Tony Kushner's epic 'gay fantasia on national themes' gets the warm, thoroughly human production it deserves
It’s difficult to overstate the significance to LGBTQI theatregoers of Tony Kushner’s Angels in America. When it premiered in Melbourne at MTC’s Russell St theatre in 1993 (just a year after its American premiere), the AIDS epidemic was very much an ongoing and deadly concern and, after a decade of government inaction and societal ambivalence, the emotions of gay men in particular were still incredibly raw. Here was a play that not only spoke to and about the generation that had just stared its own mortality in the face, but it envisioned a way forward through and out of grief. For those who remember that production, this revival is an incredibly moving reminder of where we’ve been; for those coming to the work for the first time, it will surely be a fascinating and galvanising experience.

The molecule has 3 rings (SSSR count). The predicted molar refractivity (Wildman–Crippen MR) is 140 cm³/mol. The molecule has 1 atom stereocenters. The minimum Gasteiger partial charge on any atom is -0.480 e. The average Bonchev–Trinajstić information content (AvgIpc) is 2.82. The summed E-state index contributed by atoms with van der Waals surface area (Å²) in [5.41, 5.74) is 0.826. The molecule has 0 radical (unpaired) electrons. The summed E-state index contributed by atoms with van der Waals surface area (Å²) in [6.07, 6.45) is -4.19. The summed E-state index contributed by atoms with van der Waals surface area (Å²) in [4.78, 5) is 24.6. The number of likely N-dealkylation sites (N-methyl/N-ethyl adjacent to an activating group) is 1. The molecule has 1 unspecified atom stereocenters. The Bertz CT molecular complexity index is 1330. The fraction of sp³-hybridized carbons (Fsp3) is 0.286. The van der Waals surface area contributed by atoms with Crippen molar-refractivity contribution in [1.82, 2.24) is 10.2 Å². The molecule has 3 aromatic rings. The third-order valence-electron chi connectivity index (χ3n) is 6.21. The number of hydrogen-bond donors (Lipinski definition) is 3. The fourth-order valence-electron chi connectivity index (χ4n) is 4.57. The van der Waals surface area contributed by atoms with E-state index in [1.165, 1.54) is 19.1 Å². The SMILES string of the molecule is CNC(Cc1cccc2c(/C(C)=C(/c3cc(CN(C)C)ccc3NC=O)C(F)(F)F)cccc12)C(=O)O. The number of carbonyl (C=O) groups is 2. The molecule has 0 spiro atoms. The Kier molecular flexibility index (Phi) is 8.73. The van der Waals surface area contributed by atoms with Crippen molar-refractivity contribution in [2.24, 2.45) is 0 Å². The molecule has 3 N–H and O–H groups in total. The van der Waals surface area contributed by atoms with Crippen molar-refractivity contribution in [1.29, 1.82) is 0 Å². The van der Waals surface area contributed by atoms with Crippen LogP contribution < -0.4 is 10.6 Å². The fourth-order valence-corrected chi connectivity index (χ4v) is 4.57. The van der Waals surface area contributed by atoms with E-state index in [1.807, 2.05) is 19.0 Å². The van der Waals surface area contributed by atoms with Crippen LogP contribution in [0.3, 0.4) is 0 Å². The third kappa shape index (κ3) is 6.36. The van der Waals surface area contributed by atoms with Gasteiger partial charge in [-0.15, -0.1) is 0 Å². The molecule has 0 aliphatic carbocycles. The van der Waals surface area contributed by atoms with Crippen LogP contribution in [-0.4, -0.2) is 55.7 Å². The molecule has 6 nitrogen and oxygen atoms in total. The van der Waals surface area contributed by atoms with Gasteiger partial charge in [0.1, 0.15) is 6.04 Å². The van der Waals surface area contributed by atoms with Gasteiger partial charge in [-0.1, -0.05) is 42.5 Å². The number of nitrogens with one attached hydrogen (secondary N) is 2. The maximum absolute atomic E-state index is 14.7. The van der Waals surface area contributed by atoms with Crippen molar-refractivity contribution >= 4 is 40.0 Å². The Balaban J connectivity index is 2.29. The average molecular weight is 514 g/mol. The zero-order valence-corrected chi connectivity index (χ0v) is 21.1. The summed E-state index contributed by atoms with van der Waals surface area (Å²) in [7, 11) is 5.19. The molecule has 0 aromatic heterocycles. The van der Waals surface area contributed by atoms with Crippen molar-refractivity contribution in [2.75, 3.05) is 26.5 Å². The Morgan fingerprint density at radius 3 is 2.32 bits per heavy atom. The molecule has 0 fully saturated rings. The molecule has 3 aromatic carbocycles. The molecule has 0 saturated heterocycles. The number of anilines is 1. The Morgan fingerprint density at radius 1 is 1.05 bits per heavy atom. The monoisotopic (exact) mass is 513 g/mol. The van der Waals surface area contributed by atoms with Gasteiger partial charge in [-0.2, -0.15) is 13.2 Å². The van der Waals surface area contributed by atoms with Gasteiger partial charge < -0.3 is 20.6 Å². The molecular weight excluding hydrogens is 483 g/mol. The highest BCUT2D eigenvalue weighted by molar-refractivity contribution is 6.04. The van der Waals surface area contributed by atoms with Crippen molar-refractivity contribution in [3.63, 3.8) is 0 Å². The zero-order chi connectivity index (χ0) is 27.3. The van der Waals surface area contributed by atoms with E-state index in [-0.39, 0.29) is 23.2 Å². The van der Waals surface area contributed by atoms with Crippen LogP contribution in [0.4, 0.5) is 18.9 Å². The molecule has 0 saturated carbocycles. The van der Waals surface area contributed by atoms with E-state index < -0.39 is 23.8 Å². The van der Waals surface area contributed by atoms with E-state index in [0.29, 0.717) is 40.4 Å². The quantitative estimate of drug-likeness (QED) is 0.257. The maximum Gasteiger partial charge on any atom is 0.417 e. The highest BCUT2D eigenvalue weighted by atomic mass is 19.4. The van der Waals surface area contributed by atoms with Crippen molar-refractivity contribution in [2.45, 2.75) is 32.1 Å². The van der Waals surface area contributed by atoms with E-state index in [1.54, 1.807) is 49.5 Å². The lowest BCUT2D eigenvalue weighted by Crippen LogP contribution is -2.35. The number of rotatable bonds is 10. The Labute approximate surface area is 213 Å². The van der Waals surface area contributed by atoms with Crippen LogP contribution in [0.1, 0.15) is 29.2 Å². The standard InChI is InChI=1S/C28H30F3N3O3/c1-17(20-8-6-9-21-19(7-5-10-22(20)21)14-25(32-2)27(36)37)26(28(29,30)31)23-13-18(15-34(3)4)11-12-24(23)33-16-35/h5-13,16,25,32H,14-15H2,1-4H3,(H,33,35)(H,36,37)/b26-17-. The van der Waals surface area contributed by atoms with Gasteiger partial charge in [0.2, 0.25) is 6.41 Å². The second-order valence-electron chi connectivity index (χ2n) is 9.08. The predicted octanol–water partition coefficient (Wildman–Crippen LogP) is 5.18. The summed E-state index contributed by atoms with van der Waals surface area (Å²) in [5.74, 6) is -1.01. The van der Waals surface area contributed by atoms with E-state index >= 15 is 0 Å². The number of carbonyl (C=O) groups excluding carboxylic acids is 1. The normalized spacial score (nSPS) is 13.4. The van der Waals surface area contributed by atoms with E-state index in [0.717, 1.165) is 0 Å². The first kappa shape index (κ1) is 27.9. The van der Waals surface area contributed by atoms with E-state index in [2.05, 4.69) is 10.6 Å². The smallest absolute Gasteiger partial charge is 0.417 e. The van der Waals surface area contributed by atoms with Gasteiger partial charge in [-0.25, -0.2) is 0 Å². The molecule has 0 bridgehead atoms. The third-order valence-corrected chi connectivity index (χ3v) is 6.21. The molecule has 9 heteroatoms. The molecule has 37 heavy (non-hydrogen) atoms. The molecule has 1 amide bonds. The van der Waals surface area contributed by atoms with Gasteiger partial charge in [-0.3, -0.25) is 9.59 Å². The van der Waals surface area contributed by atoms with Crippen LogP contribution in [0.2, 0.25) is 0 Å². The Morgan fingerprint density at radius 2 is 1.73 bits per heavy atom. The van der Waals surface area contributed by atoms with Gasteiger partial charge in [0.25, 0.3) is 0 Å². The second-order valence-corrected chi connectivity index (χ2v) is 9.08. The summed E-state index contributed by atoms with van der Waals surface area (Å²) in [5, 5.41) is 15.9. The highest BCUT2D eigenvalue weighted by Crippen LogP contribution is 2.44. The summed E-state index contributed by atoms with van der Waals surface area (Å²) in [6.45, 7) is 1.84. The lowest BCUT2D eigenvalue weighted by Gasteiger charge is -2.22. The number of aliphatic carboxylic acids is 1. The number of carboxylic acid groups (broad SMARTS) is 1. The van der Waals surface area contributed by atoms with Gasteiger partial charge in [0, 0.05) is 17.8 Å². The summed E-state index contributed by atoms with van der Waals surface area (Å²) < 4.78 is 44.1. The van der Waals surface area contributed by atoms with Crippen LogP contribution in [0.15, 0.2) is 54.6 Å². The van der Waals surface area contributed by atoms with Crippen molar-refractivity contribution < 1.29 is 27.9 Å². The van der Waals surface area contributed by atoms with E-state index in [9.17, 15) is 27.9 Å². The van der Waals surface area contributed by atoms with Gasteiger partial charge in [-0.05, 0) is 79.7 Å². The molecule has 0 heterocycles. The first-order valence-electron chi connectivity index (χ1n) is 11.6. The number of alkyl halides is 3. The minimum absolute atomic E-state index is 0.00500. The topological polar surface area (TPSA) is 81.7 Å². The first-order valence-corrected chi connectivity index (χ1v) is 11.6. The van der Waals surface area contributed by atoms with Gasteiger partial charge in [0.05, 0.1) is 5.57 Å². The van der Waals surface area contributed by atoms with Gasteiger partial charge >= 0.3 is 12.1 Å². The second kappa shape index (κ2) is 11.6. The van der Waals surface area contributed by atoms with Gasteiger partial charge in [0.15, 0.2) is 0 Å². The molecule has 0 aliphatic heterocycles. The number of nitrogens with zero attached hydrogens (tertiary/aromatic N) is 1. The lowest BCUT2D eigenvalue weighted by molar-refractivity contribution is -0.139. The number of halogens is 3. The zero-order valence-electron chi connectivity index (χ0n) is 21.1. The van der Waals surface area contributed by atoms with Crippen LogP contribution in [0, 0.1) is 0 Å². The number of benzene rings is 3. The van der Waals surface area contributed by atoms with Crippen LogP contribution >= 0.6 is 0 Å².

Kushner subtitled his two-part play a ‘gay fantasia on national themes’, and it’s a brilliant descriptor. Determinedly fanciful – with its freewheeling merging of fictional and nonfictional characters, its scattergun references to high and low culture, the constant interruption from the spectral and the metaphysical – it nevertheless managed to make incisive and sweeping commentary on the state of the nation. Given that the state of that nation is even more unhinged and bilious now than in the Reagan era in which the play is set, this production’s relevance is so tangible it feels like prescience.